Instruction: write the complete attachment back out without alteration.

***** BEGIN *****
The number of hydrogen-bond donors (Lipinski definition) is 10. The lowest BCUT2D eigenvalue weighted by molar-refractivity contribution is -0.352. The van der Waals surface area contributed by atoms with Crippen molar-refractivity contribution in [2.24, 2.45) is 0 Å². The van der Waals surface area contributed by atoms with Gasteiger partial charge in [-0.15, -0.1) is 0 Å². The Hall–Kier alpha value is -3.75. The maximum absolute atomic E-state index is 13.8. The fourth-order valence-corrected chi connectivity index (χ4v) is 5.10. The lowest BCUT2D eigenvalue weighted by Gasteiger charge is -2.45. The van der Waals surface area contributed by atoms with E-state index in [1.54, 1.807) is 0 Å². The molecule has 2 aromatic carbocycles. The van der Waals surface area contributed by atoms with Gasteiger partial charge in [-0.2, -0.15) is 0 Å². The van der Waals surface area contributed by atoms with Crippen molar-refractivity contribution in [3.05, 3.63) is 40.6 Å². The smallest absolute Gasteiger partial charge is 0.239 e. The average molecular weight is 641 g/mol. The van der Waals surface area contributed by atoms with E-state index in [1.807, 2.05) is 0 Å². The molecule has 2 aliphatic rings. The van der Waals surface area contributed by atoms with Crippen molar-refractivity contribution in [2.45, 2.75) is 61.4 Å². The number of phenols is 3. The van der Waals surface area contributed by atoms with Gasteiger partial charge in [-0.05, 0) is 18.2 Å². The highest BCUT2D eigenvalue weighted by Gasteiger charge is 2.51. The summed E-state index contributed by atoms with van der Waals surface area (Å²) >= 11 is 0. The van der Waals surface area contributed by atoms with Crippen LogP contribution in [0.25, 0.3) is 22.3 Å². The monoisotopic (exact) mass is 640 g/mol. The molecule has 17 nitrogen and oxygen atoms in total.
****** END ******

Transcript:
The number of hydrogen-bond donors (Lipinski definition) is 10. The lowest BCUT2D eigenvalue weighted by molar-refractivity contribution is -0.352. The van der Waals surface area contributed by atoms with Crippen molar-refractivity contribution in [2.24, 2.45) is 0 Å². The van der Waals surface area contributed by atoms with Gasteiger partial charge in [-0.15, -0.1) is 0 Å². The Hall–Kier alpha value is -3.75. The maximum absolute atomic E-state index is 13.8. The fourth-order valence-corrected chi connectivity index (χ4v) is 5.10. The lowest BCUT2D eigenvalue weighted by Gasteiger charge is -2.45. The van der Waals surface area contributed by atoms with E-state index in [1.54, 1.807) is 0 Å². The molecule has 2 aromatic carbocycles. The van der Waals surface area contributed by atoms with Gasteiger partial charge in [-0.2, -0.15) is 0 Å². The van der Waals surface area contributed by atoms with Crippen molar-refractivity contribution in [3.05, 3.63) is 40.6 Å². The smallest absolute Gasteiger partial charge is 0.239 e. The average molecular weight is 641 g/mol. The van der Waals surface area contributed by atoms with E-state index in [1.807, 2.05) is 0 Å². The molecule has 2 aliphatic rings. The van der Waals surface area contributed by atoms with Crippen molar-refractivity contribution in [2.45, 2.75) is 61.4 Å². The number of phenols is 3. The van der Waals surface area contributed by atoms with Gasteiger partial charge in [-0.05, 0) is 18.2 Å². The highest BCUT2D eigenvalue weighted by Gasteiger charge is 2.51. The summed E-state index contributed by atoms with van der Waals surface area (Å²) >= 11 is 0. The van der Waals surface area contributed by atoms with Crippen LogP contribution in [0.25, 0.3) is 22.3 Å². The monoisotopic (exact) mass is 640 g/mol. The molecule has 17 nitrogen and oxygen atoms in total.